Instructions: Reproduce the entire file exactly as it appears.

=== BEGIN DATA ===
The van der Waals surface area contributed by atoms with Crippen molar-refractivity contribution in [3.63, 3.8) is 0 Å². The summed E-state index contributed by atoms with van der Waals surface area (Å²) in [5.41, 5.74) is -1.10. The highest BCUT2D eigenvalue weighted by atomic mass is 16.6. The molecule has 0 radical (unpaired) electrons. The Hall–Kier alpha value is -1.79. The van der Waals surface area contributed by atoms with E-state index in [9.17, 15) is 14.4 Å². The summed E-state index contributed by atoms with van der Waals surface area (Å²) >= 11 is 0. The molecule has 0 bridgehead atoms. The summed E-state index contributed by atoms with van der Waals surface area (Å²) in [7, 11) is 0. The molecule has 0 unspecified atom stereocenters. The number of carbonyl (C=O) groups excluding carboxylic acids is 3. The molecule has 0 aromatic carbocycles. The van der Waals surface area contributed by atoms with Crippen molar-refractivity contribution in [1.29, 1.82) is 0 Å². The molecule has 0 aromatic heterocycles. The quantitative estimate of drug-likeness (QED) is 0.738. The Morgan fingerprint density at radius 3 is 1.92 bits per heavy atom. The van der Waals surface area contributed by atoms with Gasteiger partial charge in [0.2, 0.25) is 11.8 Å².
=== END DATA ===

The van der Waals surface area contributed by atoms with Crippen molar-refractivity contribution in [3.63, 3.8) is 0 Å². The summed E-state index contributed by atoms with van der Waals surface area (Å²) in [5.41, 5.74) is -1.10. The highest BCUT2D eigenvalue weighted by atomic mass is 16.6. The molecule has 0 radical (unpaired) electrons. The Hall–Kier alpha value is -1.79. The van der Waals surface area contributed by atoms with E-state index in [9.17, 15) is 14.4 Å². The summed E-state index contributed by atoms with van der Waals surface area (Å²) >= 11 is 0. The molecule has 0 bridgehead atoms. The summed E-state index contributed by atoms with van der Waals surface area (Å²) in [7, 11) is 0. The molecule has 0 unspecified atom stereocenters. The number of carbonyl (C=O) groups excluding carboxylic acids is 3. The molecule has 0 aromatic carbocycles. The van der Waals surface area contributed by atoms with Crippen molar-refractivity contribution in [1.29, 1.82) is 0 Å². The molecule has 0 aromatic heterocycles. The quantitative estimate of drug-likeness (QED) is 0.738. The Morgan fingerprint density at radius 3 is 1.92 bits per heavy atom. The van der Waals surface area contributed by atoms with Gasteiger partial charge in [0.2, 0.25) is 11.8 Å².